I have taught dance of various styles for over fourteen years in education and the community and recently trained with the wheelchair Dance Sports Association, now known as Para Dance, and gained my level 2 instructors qualification through them. It is highly important to me that everyone can access dance no matter what their ability or disability.
Classes at Cerebral Palsy Midlands
My dance classes at CPM are the highlight of my week due to the participant’s enthusiasm. We cover a range of dance styles from ballet, street, waltz, samba, and foxtrot to Charleston and dance hall. Movements are adapted so everyone in the group can be involved by using arm and head movements to movement directions: forward, back and different dynamics such as slow, fast etc. The group particularly enjoy the partner dances that involve holding hands with another person and dancing together.
Dance is hugely beneficial for whole body wellbeing. Firstly it is a good work out improving stamina, flexibility and strength of the muscles but it also develops memory, coordination, and spatial awareness and builds team work whilst participants enjoy the social interaction with the rest of the group. Dance also releases endorphins which are the body’s happy hormone which leaves participants feeling good afterwards, this in turn aids metal health especially for those with anxiety or depression.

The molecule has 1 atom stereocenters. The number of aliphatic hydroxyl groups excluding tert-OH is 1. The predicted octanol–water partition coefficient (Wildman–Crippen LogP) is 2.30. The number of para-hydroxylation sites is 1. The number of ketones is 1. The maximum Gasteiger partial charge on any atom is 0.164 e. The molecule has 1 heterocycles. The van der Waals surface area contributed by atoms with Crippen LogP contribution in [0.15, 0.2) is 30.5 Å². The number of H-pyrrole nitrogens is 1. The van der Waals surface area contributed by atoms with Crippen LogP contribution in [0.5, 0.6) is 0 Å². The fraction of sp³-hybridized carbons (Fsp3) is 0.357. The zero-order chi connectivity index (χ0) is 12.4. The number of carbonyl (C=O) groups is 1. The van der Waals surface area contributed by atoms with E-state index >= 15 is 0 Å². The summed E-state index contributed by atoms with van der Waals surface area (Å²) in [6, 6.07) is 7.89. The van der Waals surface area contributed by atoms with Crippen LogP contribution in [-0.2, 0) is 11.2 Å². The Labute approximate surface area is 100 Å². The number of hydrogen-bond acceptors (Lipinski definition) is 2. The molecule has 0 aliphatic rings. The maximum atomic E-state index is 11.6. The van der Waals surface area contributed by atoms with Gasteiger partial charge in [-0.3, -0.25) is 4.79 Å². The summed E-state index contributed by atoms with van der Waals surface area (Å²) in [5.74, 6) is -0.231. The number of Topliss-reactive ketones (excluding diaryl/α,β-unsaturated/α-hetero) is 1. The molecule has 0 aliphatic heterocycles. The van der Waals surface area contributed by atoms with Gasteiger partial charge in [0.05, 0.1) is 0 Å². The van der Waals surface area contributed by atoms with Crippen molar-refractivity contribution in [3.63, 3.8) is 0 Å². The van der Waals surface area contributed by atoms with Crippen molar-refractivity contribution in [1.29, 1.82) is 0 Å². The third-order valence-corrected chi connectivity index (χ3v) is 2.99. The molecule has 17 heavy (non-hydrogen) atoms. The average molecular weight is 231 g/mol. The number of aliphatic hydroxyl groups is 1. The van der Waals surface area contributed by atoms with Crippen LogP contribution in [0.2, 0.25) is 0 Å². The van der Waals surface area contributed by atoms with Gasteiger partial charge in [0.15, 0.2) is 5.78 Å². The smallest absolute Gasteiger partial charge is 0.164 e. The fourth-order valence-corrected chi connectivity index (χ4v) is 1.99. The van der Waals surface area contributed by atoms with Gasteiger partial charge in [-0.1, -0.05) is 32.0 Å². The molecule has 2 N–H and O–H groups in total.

Creativity is another element of the dance classes, I lead tasks where by the participants get to come up with their own movements either to music with a prop or with a partner. We always end the session with a ‘dance off’ whereby we selected a song and each person goes into the circle one at a time and can do whatever dance moves they like. This is great form of self-expression and is a popular part of the class.
The group often request certain songs or dances now that are their favourite such as ‘the Macarena’, ‘the waltz’ or ‘the samba’ (otherwise known as the maracas dance!) I have seen a huge development in all the participants since the classes started last year be it responding to instructions, improvement in spatial awareness, improving memory of the dance sequence, gained confidence in dancing on their own, speaking up with ideas or suggestions for dance moves. One participant in particular used to leave the room when I arrived due to not liking the music and the fact I was someone new, this has developed over time to sitting and watching and now she will occasionally join in with the dance sequences and laugh and smile, which to me is a huge development.
For me the most important thing is that the participants are having fun and enjoying themselves which is evident in their laughter, their singing along to the music and the fact that each week they return to join in again.
Written by tutor Helen Mason from FreeWheelin Dance.